English, Piyut, Readings

Hanukkah and Piyyut (Part 3)

000000024892_0001.jpg

Ner Israel (The candle of Israel) - Selected texts of Rav Hai Gaon by the 19th century Hamagid of Koznitz

The third and last (albeit slightly belated) installment of the series on Hanukkah and Piyyut (Part 1, Part 2).

In the days of the Geonim (i.e., the Babylonian sages that followed the rabbis of the Talmud), individuals and communities sent to these rabbinic authorities halakhic queries and other questions concerning Jewish life. The replies of the Geonim were preserved in what is known as the Responsa literature. One of the most prominent sages of that period was Rav Hai Gaon, who headed the Pumbedita Yeshiva during the early 11th century. In one of his replies we read:

And concerning your question about the Hanukkot (Heb. inaugurations); we have heard about them in the Haggadah and the payytanim enumerated seven of them: the inauguration of heaven and earth after the six days of creation, and the inauguration of the alter in the days of Moses, and the inauguration by David… and the inauguration in the days of Solomon, and the inauguration in the days of Ezra, and the inauguration in the days of Matityahu son of Yohanan – these are six, and the seventh will take place in the future (i.e., with the coming of the Messiah)”. But those who count the one who built a new house, how can they know how many there were? But it must be said that the inauguration of a new house is called like a Mitzvah (= a religious law), and its name is celebration of the house, and it is not one of the public Hanukkot. And the inauguration of the idol, how come [one associates the inauguration] of Avodah Zara (=idol worship) with that of the house of the Lord that hopefully will be built in our days, amen.

There are several intriguing elements in this reply; first, it is curious that someone addressed Rav Hai with a question concerning the proper count of the Hanukkot. Usually, the Geonim received questions concerning laws and related religious practices. We learn then, that for some, the proper count of the seven inaugurations was meaningful. In fact, from the reply by Rav Hai we learn that it was a matter of dispute, a point to which I shall come back to shortly. Second, we should pay attention to the list itself; it consists of several “historical” Hanukkot: that of the Tabernacle (the altar in the days of Moses), of Solomon’s (first) temple, of the second temple in the days of Ezra, and finally the one in the days of the Maccabees. To this list of four Hanukkot Rav Hai adds one by David, based on Psalms 30:1 “A Psalm of David, A Song at the dedication of the Temple,” and a metaphorical one – the creation of the universe. Finally, Rav Hai mentions the seventh Hanukkah of the future (third) temple. After Rav Hai concludes the list we encounter the third intriguing fact. It turns out that Rav Hai is familiar with an alternative count that adds ‘the building of a new house’; truly, it is not quite clear what Rav Hai means here, and his explanation is even vaguer. At any rate, we realize now that the question concerning the proper count was in place. The last sentence of the response probably contains the most intriguing detail; it seems that Hai Gaon had heard of a custom to count among the seven Hanukkot an inauguration of some sort of a idol-worshiping place. Who might be the person or community that would do that? Some sort of a Christian sect? Karaites? Other non-rabbinic Jews? Muslims? I must admit that in this regard we are in the dark.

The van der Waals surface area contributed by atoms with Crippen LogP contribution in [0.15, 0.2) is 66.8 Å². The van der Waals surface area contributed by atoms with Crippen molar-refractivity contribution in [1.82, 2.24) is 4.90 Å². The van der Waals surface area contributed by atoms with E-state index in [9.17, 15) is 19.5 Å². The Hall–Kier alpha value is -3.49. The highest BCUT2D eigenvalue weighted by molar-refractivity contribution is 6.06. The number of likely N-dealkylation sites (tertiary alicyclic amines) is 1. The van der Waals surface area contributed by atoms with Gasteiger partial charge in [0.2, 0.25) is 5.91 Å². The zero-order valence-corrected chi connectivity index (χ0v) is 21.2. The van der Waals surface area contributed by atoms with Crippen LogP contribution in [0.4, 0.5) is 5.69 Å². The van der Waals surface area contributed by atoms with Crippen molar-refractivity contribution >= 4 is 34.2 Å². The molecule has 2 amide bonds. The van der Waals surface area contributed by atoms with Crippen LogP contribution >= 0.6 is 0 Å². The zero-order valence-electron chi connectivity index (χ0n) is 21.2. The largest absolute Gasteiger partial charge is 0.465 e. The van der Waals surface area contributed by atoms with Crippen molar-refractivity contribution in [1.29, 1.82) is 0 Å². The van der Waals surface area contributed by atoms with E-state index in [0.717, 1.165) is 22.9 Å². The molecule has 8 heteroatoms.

At this point, I’m sure many of you may be asking- “but what does Piyyut have to do with all of this?!” Well, as far as we know, the tradition of the seven Hanukkot emerged from the poetry of our beloved Elazar Birabi Qilir of seventh century Palestine! In several of his piyyutim for Hanukka the Qiliri elaborates quite lavishly on the seven Hanukkot. The typology of the seven inauguration makes perfect sense; it brings together six occurrences in the past, in which a sacred place was either created or rebuilt and it connects the past with the messianic hope for the completion of the series in the world to come. The inclusion of the Hanukkah of the Maccabees among these Hanukkot fits perfectly into the liturgy of the feast of Hanukkah. It is worthwhile mentioning that the list of seven Hanukkot appears also in the ninth century Pesiqta Rabbati. Interestingly enough, the list in this Midrash differs from the list known from the piyyutim of the Qiliri. Perhaps even more revealing is the fact that the list brought by Rav Hai is similar to that of the Qiliri. It would seem then, that the case of the seven Hanukkot is yet another example of the rich and complex relationships within the polysystem of Hebrew literature in Late Antiquity and the Early Middle Ages.

Standard
English, Piyut, Readings

Hanukkah and Piyyut (Part 2)

cosmas_indicopleustes.jpg

The world as a tabernacle according to an illuminated manuscript of Cosmas Indicopleustes' Christian Topography

In the first part of this series I discussed an intriguing “historical” tradition in a piyyut by Elazar Birabi Qilir. In this second part I turn to an interesting juxtaposition of the cosmos and the Tabernacle in another piyyut for Hanukkah by the Qiliri.

The interrelation between the cosmos and the Tabernacle is hinted already in the Hebrew Bible, and it became a central theme in Jewish thought of the first century of the Common Era in the writings of Philo and Josephus. Philo, as expected, offers an allegoric interpretation in which various elements of the Tabernacle correspond to parts of the cosmos. In classical rabbinic literature the relation between the Tabernacle and the cosmos is hardly mentioned but in contemporaneous payytanic literature it is widespread. It is attested in a piyyut for Hanukkah by Yannai (6th century) and more elaborately in the following Hanukkah piyyut by Elazar Birabi Qiliri (7th century):

בזה נתחדש עולם / ובזה בוסס והוכן עולם / כי כנגד יצירת עולם / הוכן אוהל בעולם / מכוונים בו כל מפעלות עולם… שבעת עננים מול שבעת מעונים / מנורת המאור מול שמש ומאור / שבעת הנרות מול שבעה אורות / קרסים וענובים מול כוכבים…

In this the world was renewed / And in that the world was established /For against the creation of the world / A tent was prepared in the world / In it are reflected the elements of the world… Seven clouds corresponding to seven skies / The bright lampstand corresponding to the sun (and moon) / The seven candles corresponding to seven stars / Clasps and loops corresponding to the stars…